We did take this journey -- maps, photos, wines, and more are on the family blog in
Malbeclipse Part 1: Chile and Malbelclipse Part 2: Argentina. And even more photos at Malbeclipse 2019 on Flickr.
The opening episode of Modern Family Season 9 is about a vacation organized around watching a total eclipse of the sun, presumably on August 21, 2017. And yet! ... I failed to realize what was going on when various characters began to channel their inner Bonnie Tyler in honor of the greatest comeback of an MTV icon in some while. (The very strange video above has had over 342 million views.)
All of which is by way of saying that we have been making some big plans for the next total eclipse of the sun. Not the next eclipse to reach totality in the U.S., as did the one we missed in 2017 (jury duty kept us close to home): the next total eclipse on the planet. It will happen on July 2, 2019, and we will be there! The path of totality will mostly be over water, but the continental portion will traverse South America farther south than any place I have been.
As with Jeff's husband, one of those wines is originally from France. In the Cahors region where it was developed, Malbec is a mid-level wine at best, sometimes even described as "animal" and suitable only for blending. It was introduced over two centuries ago to the high altitudes of Mendoza, Argentina, where it produces full-bodied wines of notable complexity. It is so successful there, in fact, that the vintners of Cahors now look to Mendoza wines for instruction. The success of these wines has been so widely discussed in the industry that we are able to find a dozen different Malbec wines from that single town. And we frequently do.
Just as these ideas were coming together, I met a young biochemist who visited our campus as part of a fellowship program sponsored by the U.S. State Department. She suggested that I consider the Elqui Valley in Chile. It is a beautiful highland valley at the southern edge of the Atacama Desert, which is the driest desert on earth. She shared a video that invites exploration of the region's dramatic topography, architecture, vineyards, and astronomy facilities.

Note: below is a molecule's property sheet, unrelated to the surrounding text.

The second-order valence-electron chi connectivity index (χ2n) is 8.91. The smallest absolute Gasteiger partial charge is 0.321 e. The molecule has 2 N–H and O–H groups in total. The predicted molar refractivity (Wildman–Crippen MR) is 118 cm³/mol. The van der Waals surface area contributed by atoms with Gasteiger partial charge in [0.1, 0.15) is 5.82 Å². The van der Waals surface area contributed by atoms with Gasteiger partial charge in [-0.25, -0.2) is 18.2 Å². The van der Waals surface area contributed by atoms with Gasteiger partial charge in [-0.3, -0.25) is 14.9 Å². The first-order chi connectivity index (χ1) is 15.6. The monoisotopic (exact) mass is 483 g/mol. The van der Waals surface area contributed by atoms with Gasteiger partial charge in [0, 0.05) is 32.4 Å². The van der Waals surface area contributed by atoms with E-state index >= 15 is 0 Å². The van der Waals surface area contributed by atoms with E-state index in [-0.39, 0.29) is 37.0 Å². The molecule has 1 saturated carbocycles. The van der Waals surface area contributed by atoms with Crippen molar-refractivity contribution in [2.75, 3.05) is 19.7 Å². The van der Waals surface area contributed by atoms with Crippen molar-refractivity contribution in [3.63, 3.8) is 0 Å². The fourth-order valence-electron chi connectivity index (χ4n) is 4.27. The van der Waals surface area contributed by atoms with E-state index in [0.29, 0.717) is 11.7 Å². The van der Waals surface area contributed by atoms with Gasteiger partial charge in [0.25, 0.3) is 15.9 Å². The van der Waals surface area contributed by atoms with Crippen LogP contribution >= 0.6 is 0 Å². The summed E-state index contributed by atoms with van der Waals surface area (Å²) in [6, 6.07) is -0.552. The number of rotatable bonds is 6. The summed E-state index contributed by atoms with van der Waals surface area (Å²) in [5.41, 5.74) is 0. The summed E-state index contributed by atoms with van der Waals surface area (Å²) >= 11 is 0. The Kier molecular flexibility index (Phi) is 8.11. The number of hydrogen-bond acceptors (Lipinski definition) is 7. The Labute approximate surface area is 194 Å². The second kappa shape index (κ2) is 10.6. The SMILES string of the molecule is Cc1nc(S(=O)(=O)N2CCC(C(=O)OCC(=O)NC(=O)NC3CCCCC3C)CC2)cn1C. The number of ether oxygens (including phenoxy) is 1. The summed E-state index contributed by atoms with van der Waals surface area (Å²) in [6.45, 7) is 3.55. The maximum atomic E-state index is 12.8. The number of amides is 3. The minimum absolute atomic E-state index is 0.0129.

It turns out that the Elqui Valley is one of the highest-elevation wine-growing regions in the world and receives more sunlight than any of the wine regions of Europe, allowing for the development of complex Syrahs and other reds. The cool nights require close attention but also provide special opportunities to the vintners of Elqui. The Wine Searcher web site provides fascinating details about the geographic factors affecting vineyards in both Elqui and Mendoza.
Moreover, the remarkably clear skies of the Elqui Valley make it ideal for stargazing and professional astronomy, so that viewing the eclipse there may have some real advantages. It turns out that it will be in the center of the path of totality, so Malbec is beginning to look like a second choice.
A friend who is a world-class gardener saw this post and referred me to a friend of hers, another botanical expert who writes beautifully about his recent visit to the southern Atacama in Puya Vida, on his urbane horticulture blog. He even found a plant called the Chilean Wine Palm. His post also includes many photos of beautiful, flowering plants because he was fortunate enough to be traveling with someone who knew when and where to go, following a rare rain event.
|Jubaea chilensis, photo by urbane horticulture|